The Air Force is reversing course and introducing several force management programs to increase its active-duty end strength following several years of personnel reductions.
The course correction was prompted by a host of new missions, including the air campaign against the Islamic State and the effort to support NATO allies anxious over Russian aggression in Ukraine.
The size of the Air Force began to shrink in fiscal 2014, when its end strength stood at 330,700 airmen. Now it has 312,980 service members, reported Air Force Times. The service’s FY 2016 budget calls for its end strength to rise 1.3 percent to 317,000.
The new initiatives are designed to retain or bring back airmen in the fields of maintenance, cyber operations, intelligence, surveillance and reconnaissance, and nuclear missiles.
“The places where we’re adding experience are targeted to specific skills and specific grades, and those are all areas that we did not put through the voluntary or involuntary force management programs last year,” Brig. Gen. Brian Kelly, director of military force management policy, told the Times. Officials plan to rely on three initiatives to attract or retain personnel in those specialties.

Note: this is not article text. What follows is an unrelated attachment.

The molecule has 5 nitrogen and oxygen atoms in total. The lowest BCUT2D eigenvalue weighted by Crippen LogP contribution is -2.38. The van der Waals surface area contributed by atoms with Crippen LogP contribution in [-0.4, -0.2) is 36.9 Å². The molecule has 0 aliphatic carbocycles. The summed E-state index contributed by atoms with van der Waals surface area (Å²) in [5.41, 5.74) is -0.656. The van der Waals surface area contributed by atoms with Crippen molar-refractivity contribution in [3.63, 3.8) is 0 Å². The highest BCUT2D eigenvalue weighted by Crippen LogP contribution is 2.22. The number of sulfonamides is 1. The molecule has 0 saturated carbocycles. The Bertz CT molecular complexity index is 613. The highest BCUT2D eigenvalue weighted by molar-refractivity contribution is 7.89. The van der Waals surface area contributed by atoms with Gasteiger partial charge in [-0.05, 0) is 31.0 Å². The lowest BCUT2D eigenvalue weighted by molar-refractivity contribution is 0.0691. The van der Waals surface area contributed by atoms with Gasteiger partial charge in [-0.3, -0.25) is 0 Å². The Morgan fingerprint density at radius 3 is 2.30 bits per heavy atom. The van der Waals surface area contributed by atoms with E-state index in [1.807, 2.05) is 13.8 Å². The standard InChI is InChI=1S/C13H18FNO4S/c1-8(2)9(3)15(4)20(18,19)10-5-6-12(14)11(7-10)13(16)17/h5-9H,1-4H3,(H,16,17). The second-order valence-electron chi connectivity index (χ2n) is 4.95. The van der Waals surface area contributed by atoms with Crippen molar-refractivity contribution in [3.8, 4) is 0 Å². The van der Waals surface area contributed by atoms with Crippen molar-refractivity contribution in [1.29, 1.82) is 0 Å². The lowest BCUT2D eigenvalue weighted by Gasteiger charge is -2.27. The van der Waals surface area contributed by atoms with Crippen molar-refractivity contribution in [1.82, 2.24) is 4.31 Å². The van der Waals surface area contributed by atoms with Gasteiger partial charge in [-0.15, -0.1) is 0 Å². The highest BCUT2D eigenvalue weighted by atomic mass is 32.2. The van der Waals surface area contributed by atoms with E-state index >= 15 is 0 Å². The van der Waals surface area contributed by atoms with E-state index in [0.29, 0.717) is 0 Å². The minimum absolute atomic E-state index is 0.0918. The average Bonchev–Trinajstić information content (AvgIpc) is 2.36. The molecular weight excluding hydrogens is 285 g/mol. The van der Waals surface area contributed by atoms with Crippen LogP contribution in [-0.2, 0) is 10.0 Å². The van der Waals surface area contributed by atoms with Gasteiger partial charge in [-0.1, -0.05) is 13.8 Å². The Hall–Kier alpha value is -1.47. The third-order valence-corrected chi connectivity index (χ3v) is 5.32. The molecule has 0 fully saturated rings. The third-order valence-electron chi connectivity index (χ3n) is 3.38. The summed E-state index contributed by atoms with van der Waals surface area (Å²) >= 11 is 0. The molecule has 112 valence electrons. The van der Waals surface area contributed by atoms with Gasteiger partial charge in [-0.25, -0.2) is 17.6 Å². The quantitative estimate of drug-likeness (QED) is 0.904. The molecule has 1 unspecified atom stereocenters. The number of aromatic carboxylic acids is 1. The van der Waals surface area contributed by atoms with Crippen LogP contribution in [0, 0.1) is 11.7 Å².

One is designed to bring back separated senior airmen, staff sergeants and technical sergeants in these fields. Another program will offer extensions of up to two years to enlisted airmen with the targeted skills. A third program will permit Air National Guard members and reservists with the in-demand skills, including officers and enlisted personnel, to move to the active-duty component for one to three years.
The Air Force also has raised its goal for recruiting new enlisted airmen in FY 2016 from 24,000 to 28,000.